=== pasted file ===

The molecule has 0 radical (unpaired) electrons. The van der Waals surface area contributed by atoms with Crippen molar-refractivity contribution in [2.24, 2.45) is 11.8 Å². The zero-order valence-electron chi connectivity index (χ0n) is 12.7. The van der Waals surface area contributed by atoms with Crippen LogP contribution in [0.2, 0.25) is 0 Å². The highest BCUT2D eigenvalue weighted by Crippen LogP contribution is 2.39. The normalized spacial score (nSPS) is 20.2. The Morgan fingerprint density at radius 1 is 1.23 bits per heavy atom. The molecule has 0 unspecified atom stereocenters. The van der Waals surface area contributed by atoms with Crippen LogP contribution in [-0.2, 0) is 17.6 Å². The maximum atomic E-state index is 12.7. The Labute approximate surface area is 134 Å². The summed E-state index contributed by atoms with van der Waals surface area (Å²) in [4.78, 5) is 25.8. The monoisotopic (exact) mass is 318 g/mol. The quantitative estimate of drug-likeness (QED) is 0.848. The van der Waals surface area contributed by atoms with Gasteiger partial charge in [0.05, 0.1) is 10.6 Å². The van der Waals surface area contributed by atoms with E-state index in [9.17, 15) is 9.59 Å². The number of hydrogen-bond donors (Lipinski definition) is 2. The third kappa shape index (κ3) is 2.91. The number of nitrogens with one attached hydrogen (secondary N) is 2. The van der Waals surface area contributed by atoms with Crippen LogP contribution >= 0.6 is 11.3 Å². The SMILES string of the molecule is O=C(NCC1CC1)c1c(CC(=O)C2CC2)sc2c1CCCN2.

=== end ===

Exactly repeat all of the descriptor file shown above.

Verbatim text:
The molecule has 0 radical (unpaired) electrons. The van der Waals surface area contributed by atoms with Crippen molar-refractivity contribution in [2.24, 2.45) is 11.8 Å². The zero-order valence-electron chi connectivity index (χ0n) is 12.7. The van der Waals surface area contributed by atoms with Crippen LogP contribution in [0.2, 0.25) is 0 Å². The highest BCUT2D eigenvalue weighted by Crippen LogP contribution is 2.39. The normalized spacial score (nSPS) is 20.2. The Morgan fingerprint density at radius 1 is 1.23 bits per heavy atom. The molecule has 0 unspecified atom stereocenters. The van der Waals surface area contributed by atoms with Crippen LogP contribution in [-0.2, 0) is 17.6 Å². The maximum atomic E-state index is 12.7. The Labute approximate surface area is 134 Å². The summed E-state index contributed by atoms with van der Waals surface area (Å²) in [4.78, 5) is 25.8. The monoisotopic (exact) mass is 318 g/mol. The quantitative estimate of drug-likeness (QED) is 0.848. The van der Waals surface area contributed by atoms with Gasteiger partial charge in [0.05, 0.1) is 10.6 Å². The van der Waals surface area contributed by atoms with E-state index in [9.17, 15) is 9.59 Å². The number of hydrogen-bond donors (Lipinski definition) is 2. The third kappa shape index (κ3) is 2.91. The number of nitrogens with one attached hydrogen (secondary N) is 2. The van der Waals surface area contributed by atoms with Crippen LogP contribution >= 0.6 is 11.3 Å². The SMILES string of the molecule is O=C(NCC1CC1)c1c(CC(=O)C2CC2)sc2c1CCCN2.